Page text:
Entrepreneurship is hard. Apart from keeping your business alive, you will also need to balance your work and life. Are you sure that you can do that?
Entrepreneurship can be a nightmare for the fainthearted. But then again, this is precisely the reason not everyone is an entrepreneur. Those who do start a business and succeed are the people who have the right attitude and determination to go after their dreams and create something better for themselves, their family, society and the rest of the world.
Becoming an entrepreneur can be difficult, but as long as you are prepared for the challenges you are going to face, you have a greater chance of succeeding in the long run.
1. Your First Attempt Will Fail
Your first attempt will probably fail. But that’s not necessarily a bad thing. Many business owners manage to take the high road after they have failed a few times but most importantly after they have gathered valuable feedback from their partners and customers. Think about it this way. Isn’t it better to know if there is something wrong in the early stages of developing your idea and as such change it to meet your needs instead of allowing it to become a problem later on? Things will naturally fall into place, but first you need to make a lot of adjustments to your original idea.
2. You Will Struggle to Survive
To get your business up and running you will probably need quite a bit of cash. As a startup, you will need to reach out for financial support and rely on your external partners for funding. After that, you will need to be on the lookout for at least five years to check if your company has started generating money and if it can be sustained in the long run. Having said that, at some point you will find it difficult to survive and in extreme cases, you will be much poorer than those who make the minimum wage. The solution to this is creating multiple streams of revenue.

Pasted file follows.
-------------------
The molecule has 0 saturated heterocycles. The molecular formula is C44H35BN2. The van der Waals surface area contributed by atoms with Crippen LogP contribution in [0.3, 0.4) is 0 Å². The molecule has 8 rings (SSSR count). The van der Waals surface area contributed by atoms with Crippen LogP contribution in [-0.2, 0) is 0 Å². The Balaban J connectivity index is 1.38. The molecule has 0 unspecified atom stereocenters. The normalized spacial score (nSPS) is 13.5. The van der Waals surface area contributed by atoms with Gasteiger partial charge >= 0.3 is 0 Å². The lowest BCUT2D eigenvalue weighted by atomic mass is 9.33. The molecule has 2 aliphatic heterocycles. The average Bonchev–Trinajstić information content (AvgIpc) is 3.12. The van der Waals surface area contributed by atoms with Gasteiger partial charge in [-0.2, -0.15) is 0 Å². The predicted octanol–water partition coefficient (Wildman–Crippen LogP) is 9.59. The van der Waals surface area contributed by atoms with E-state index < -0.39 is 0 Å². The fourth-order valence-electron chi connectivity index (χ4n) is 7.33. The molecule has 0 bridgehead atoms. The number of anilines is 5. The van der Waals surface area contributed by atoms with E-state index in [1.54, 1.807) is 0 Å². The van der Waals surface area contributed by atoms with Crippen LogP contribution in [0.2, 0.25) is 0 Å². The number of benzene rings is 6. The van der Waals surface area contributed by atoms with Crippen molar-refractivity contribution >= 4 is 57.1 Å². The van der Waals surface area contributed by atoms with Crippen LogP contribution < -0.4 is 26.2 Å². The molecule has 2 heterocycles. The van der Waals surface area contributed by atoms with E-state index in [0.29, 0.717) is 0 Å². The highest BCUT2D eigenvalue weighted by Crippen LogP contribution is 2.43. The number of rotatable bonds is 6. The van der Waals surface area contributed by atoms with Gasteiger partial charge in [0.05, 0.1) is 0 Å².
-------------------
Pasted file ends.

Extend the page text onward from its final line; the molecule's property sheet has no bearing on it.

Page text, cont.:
3. It Will Be Highly Competitive
When you become an entrepreneur, nobody will congratulate you. In fact, what happens is quite the opposite, it’s more likely that competitors will want to bring you down because of it. The truth is that there are going to be people who won’t like you, but that’s fine; it means that you are doing something right. Keep this mind; the bigger your business gets, the more enemies it will attract. Just don’t let it get to you and focus on what’s really important; growing your business. “Haters are gonna hate.”
4. It Will Take Time to Succeed - If Ever
Starting a business is always risky. No one can guarantee whether your company is going to be a success or crash and burn after a few years. Having high expectations about your startup can be good – particularly at the very beginning, but you have to give it some time until you get the results that you want. Every member of your team is working hard and at double speed, having to cover twice the amount of work even though it doesn’t look that way. If it seems to be taking longer to reach your goal, there is probably nothing you are doing wrong. Sometimes there are things outside of your control, and you need to be patient.
5. Your Work-Life Balance Will Suffer
Entrepreneurship is a 24/7 job. There is no doubt your work-life balance will suffer a lot. Your business essentially becomes your life and consumes a large amount of the time you should spend with your family and friends. Even when you are at home or on vacation you think about work and can’t stop worrying about making the right decision.
6. You Won’t Be Your Own Boss
Sorry to break it you, but becoming an entrepreneur doesn’t necessarily make you the boss. Building a company from zero requires a lot of effort and help from the people you surround yourself with and these are your support team. Successful startups are built from a team of people who work well together, so learning how to rely on the people within your team is crucial.
Nobody said becoming your own boss was going to be easy. Along the way, there are certainly going to be times when you stumble, but that’s when you become a better and stronger entrepreneur.
So, what’s your view on entrepreneurship? Let me know in the comments section below…